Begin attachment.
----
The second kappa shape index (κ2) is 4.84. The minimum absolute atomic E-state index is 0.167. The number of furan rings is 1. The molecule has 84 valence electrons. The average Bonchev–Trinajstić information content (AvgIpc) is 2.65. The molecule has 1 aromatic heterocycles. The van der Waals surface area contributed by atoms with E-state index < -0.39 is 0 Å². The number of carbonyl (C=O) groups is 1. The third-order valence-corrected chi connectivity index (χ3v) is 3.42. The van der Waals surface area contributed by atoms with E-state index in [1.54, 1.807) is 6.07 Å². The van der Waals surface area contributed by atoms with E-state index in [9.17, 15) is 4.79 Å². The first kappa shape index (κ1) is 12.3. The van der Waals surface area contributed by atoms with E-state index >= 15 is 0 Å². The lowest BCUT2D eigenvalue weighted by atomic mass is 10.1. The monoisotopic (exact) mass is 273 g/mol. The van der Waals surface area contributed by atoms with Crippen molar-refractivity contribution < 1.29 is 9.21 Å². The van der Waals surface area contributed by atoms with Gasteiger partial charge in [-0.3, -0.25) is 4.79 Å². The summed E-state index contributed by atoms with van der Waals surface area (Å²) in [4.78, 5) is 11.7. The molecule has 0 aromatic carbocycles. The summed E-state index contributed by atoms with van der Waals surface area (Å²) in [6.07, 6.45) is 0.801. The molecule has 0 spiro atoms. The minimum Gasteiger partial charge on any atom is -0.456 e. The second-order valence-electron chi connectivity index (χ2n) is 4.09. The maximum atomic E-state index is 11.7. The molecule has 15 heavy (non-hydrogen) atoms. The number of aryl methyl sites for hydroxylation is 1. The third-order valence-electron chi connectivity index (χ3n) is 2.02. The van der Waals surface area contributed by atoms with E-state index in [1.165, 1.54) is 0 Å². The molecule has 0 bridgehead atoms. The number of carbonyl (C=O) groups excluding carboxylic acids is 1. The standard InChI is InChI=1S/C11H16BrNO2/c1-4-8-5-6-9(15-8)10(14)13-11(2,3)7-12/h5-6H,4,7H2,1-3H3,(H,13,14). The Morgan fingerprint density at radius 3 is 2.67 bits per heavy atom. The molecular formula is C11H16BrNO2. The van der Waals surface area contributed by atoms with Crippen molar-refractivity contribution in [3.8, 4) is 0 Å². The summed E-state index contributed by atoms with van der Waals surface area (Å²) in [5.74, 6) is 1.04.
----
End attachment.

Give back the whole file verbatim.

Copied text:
The second kappa shape index (κ2) is 4.84. The minimum absolute atomic E-state index is 0.167. The number of furan rings is 1. The molecule has 84 valence electrons. The average Bonchev–Trinajstić information content (AvgIpc) is 2.65. The molecule has 1 aromatic heterocycles. The van der Waals surface area contributed by atoms with E-state index < -0.39 is 0 Å². The number of carbonyl (C=O) groups is 1. The third-order valence-corrected chi connectivity index (χ3v) is 3.42. The van der Waals surface area contributed by atoms with E-state index in [1.54, 1.807) is 6.07 Å². The van der Waals surface area contributed by atoms with E-state index in [9.17, 15) is 4.79 Å². The first kappa shape index (κ1) is 12.3. The van der Waals surface area contributed by atoms with E-state index >= 15 is 0 Å². The lowest BCUT2D eigenvalue weighted by atomic mass is 10.1. The monoisotopic (exact) mass is 273 g/mol. The van der Waals surface area contributed by atoms with Crippen molar-refractivity contribution < 1.29 is 9.21 Å². The van der Waals surface area contributed by atoms with Gasteiger partial charge in [-0.3, -0.25) is 4.79 Å². The summed E-state index contributed by atoms with van der Waals surface area (Å²) in [4.78, 5) is 11.7. The molecule has 0 aromatic carbocycles. The summed E-state index contributed by atoms with van der Waals surface area (Å²) in [6.07, 6.45) is 0.801. The molecule has 0 spiro atoms. The minimum Gasteiger partial charge on any atom is -0.456 e. The second-order valence-electron chi connectivity index (χ2n) is 4.09. The maximum atomic E-state index is 11.7. The molecule has 15 heavy (non-hydrogen) atoms. The number of aryl methyl sites for hydroxylation is 1. The third-order valence-electron chi connectivity index (χ3n) is 2.02. The van der Waals surface area contributed by atoms with E-state index in [1.165, 1.54) is 0 Å². The molecule has 0 bridgehead atoms. The number of carbonyl (C=O) groups excluding carboxylic acids is 1. The standard InChI is InChI=1S/C11H16BrNO2/c1-4-8-5-6-9(15-8)10(14)13-11(2,3)7-12/h5-6H,4,7H2,1-3H3,(H,13,14). The Morgan fingerprint density at radius 3 is 2.67 bits per heavy atom. The molecular formula is C11H16BrNO2. The van der Waals surface area contributed by atoms with Crippen molar-refractivity contribution in [3.8, 4) is 0 Å². The summed E-state index contributed by atoms with van der Waals surface area (Å²) in [5.74, 6) is 1.04.